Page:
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Am J Med Genet B Neuropsychiatr Genet. 2008 Jun 5;147B(4):411-7. doi: 10.1002/ajmg.b.30755.

A de novo apparently balanced translocation [46,XY,t(2;9)(p13;p24)] interrupting RAB11FIP5 identifies a potential candidate gene for autism spectrum disorder.

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Department of Genetics, Stony Brook University, Stony Brook, New York, USA.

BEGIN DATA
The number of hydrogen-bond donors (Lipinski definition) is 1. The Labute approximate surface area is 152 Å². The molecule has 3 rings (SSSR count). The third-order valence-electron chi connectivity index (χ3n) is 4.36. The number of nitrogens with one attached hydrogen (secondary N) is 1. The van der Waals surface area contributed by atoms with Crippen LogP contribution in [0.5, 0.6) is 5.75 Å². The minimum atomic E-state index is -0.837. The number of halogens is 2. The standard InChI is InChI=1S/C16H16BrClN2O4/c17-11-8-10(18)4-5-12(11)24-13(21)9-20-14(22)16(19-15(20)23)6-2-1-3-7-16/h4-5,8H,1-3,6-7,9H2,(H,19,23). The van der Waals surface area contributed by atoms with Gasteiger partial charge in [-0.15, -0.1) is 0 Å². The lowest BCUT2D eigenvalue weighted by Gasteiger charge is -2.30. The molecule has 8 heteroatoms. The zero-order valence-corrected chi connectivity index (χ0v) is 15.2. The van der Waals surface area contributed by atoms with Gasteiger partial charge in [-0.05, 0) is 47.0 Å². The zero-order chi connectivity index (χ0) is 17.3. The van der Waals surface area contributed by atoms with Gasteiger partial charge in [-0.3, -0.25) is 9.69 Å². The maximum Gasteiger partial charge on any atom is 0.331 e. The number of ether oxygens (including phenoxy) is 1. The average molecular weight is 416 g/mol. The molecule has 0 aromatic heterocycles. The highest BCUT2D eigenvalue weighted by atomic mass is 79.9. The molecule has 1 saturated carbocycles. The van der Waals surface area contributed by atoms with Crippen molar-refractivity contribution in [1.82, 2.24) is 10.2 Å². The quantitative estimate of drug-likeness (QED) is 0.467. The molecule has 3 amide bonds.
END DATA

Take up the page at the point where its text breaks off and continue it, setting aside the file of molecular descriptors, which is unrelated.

Autism spectrum disorder (ASD) is a severe developmental disorder of the central nervous system characterized by impairments in social interaction, communication, and range of interests and behaviors. The syndrome's prevalence is estimated to be as high as 1 in 150 American children yet its etiology remains largely unknown. Examination of observed cytogenetic variants in individuals with ASD may identify genes involved in its pathogenesis. As part of a multidisciplinary study, an apparently balanced de novo translocation between chromosomes 2 and 9 [46,XY,t(2;9)(p13;p24)] was identified in a subject with pervasive developmental disorder not otherwise specified (PDD-NOS), and no distinctive dysmorphic features. Molecular characterization of the rearrangement revealed direct interruption of the RAB11 family interacting protein 5 (RAB11FIP5) gene. RAB11FIP5 is a Rab effector involved in protein trafficking from apical recycling endosomes to the apical plasma membrane. It is ubiquitously expressed and reported to contribute to both neurotransmitter release and neurotransmitter uptake at the synaptic junction. Detailed analysis of the rearrangement breakpoints suggests that the reciprocal translocation may have formed secondary to incorrect repair of double strand breaks (DSBs) by nonhomologous end-joining (NHEJ).

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